VICENTE M.A. PINA, CLU, ChFC, FLMI, LLIF, a senior consultant in the Training and Development Department of LIMRA International, Windsor, Conn., an insuranceand research association, has noticed some changes in training trends in both his own work and that of LIMRA's member companies. Here's what he had to say.
ICP: Traditionally, insurance companies have used a mix of proprietary training, including on-site training (in the field and in the sales office), regional or corporate office training, self-study training, and industry training (programs open to participants from many companies). Are you seeing any changes in these different types of programs?
PINA: At the salesperson level, there has been a drop in the participation rate at traditional, nonproprietary, industry training programs. The usual audience for these programs is individuals new to the industry and/or companies using career agent distribution. As we know, there are fewer individuals entering the industry as salespeople, and the number of companies using career distribution has also decreased. Cost too is a major consideration. Other nontraditional training programs, such as Dale Carnegie or Business Networking International courses, have gained a foothold in the insurance sector. However, field salespeople taking these courses would likely pay for it themselves.
What is growing is specific training for independent and some career producers. Many independent producers are former career agents, but in their new roles as independents they do not get as much insurance-company — paid training or continuing education (CE), so they have to seek it on their own. Changes in legislation, for example, will prompt independent producers to pay for a workshop on a subject that perhaps a career agent would receive for free or at a discount.
In-house training continues to take place in the sales office by field management or in-house trainers, though there are fewer of these trainers than there used to be. In-house training is primarily for career producers; it's virtually nonexistent on the independent side. Regional or corporate training can be achieved virtually with conferencing technology or simple conference calls. Face-to-face regional or corporate sales training may be held once, or at most twice, per year.
Self-study training courses have always been an option. Because of CE licensing requirements, which didn't exist for the most part until the early 1990s, producers are seeking training programs that have CE credit. The challenge is that not every workshop or training program is accredited for CE. Self-study programs that combine CE credit and teach individuals how to be more productive and efficient are the ideal choices. Self-study programs continue to be popular among employees in the corporate office.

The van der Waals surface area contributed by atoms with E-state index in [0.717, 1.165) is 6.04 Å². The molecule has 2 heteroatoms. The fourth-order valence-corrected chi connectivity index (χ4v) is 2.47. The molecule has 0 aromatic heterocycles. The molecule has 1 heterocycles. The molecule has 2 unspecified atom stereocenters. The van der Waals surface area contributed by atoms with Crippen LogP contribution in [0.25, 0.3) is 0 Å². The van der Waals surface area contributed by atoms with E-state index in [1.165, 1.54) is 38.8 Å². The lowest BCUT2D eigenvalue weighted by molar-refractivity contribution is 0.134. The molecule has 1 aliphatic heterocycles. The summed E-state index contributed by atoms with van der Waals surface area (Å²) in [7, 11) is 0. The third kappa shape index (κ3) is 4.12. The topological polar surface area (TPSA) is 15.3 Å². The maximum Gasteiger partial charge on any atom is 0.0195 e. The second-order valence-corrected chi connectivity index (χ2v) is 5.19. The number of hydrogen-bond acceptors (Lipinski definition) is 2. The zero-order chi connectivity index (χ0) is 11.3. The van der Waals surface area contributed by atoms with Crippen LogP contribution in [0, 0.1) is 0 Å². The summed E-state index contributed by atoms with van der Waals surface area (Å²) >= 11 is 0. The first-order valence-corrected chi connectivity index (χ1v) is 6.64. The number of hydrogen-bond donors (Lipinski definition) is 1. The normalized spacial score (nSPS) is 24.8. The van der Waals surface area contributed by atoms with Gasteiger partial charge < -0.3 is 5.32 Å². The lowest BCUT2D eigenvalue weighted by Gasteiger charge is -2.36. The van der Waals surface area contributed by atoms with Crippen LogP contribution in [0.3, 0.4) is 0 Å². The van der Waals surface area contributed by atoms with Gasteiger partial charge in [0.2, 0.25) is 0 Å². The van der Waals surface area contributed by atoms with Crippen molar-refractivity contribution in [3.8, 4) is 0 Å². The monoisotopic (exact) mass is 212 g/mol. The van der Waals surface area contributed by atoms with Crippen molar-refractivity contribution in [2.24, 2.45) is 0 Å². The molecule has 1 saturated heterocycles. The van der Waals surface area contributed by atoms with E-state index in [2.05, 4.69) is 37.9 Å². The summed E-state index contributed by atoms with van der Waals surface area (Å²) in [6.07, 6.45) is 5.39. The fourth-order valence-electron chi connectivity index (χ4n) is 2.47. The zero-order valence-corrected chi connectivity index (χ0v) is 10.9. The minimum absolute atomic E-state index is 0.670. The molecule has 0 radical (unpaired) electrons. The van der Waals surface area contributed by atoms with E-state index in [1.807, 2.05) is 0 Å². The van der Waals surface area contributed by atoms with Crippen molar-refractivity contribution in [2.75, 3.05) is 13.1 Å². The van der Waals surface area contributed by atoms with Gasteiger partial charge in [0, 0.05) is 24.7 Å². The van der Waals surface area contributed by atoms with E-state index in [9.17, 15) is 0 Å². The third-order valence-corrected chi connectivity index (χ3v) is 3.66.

ICP: Traditional insurance company training programs have focused on specific company products or procedures. Is that still the case?
PINA: Nowadays more companies are offering courses that teach entrepreneurship, marketing, and customer relationship management. The topics are geared toward reshaping salespeople into professional businesspeople who are proactively marketing their services to multiple market segments. The emphasis has shifted from focusing solely on acquiring new clients to preserving, servicing, and getting multiple sales from existing customers. These loyal, repeat customers may also provide referrals to new clients. Companies are also using successful producers as training models. This can involve the development of mentoring programs or workshops conducted by these successful producers.
ICP: What factors do you see driving agent training trends in the future?
PINA: Technology will continue to develop to the point where agents with the simplest skills should be able to participate in virtual training programs. This trend, of course, is driven largely by dwindling travel budgets and corporate expense controls. Companies and agents will continue to seek training programs that provide the maximum benefit for the least cost. All types of producers will, more than ever, be asked or required to fund their own career development. Some companies will offer basic training, but many will offer development programs only on a cost-share basis formulated on the attainment of certain production levels. Newer producers will continue to look to experienced producers and their supervisors for training and development. However, newer agents will look outside the industry for fresh ideas on issues like prospecting, sales ideas, closing techniques, and target marketing.
Some companies are also experimenting with salaried sales representatives. These programs will require highly productive individuals who can generate more in revenue and profit levels than the salary and benefits they receive. Quality training for these individuals will be a key. In essence, some companies want to create hungry, salaried salespeople who have the drive and get the results of commissioned salespeople, but without some of their potential disadvantages.